Many breastfeeding women find that the clinical use of magnesium helps keep their lactation levels steady. Low milk supply is something that many women worry about, and breastmilk production is boosted when you are healthy.

While you may get magnesium and other nutrients in small amounts from the food you ingest, it is still best to take a magnesium supplement to ensure your milk supply.

Before you give birth, speaking to your doctor about how to best supplement your diet with a dose of magnesium citrate is an excellent step in the right direction.

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Importance of magnesium while breastfeeding

Just like in your pregnancy, your diet needs to be supplemented with more vitamins like Vitamins C and D and minerals like calcium, magnesium, and zinc to avoid illness and better maintain overall health.

If a woman is calcium deficient, they will not hesitate to speak to their doctor to get a calcium supplement that is right for them.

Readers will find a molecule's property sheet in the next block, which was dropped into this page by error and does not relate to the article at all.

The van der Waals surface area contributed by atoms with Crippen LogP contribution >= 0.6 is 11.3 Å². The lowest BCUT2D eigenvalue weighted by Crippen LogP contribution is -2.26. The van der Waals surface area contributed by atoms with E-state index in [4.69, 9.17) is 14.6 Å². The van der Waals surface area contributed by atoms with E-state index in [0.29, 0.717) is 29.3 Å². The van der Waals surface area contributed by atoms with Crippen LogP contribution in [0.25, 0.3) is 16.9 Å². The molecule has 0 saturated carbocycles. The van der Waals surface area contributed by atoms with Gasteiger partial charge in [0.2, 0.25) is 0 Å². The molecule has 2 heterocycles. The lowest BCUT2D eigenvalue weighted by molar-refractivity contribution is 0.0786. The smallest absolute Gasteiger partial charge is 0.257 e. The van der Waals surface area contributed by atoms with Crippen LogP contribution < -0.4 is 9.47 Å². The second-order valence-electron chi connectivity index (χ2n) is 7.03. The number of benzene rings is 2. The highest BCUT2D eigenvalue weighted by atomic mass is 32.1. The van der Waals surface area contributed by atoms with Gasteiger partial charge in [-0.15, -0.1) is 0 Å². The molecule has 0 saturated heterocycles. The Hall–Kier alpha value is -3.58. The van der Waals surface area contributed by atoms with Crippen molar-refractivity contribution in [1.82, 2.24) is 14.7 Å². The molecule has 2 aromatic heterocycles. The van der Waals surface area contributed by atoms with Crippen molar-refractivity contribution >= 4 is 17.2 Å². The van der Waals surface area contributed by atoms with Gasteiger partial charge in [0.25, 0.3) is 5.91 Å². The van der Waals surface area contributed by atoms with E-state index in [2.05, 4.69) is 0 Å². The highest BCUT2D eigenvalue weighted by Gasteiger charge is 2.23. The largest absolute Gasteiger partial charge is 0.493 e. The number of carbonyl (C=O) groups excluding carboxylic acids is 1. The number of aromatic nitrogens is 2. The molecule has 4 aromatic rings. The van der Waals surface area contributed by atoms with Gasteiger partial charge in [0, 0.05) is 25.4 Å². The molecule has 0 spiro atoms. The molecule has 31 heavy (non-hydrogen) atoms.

The same should apply to magnesium. You often don’t know if you are deficient in this mineral, as the body gives you little indication. 

However, talking to your doctor about whether you should take magnesium is always a good idea.

Health and nutrients matter after pregnancy

A lack of nutrition and minerals in the body can adversely affect your well-being and ability to heal properly, sleep properly, and breastfeed.

New mothers should speak to their healthcare providers even before a pregnancy ends to discuss supplements that can be taken during and after delivery. 

While the focus has been primarily on your infant while you were pregnant, your nutritional needs matter, too. Taking care of yourself should be a priority.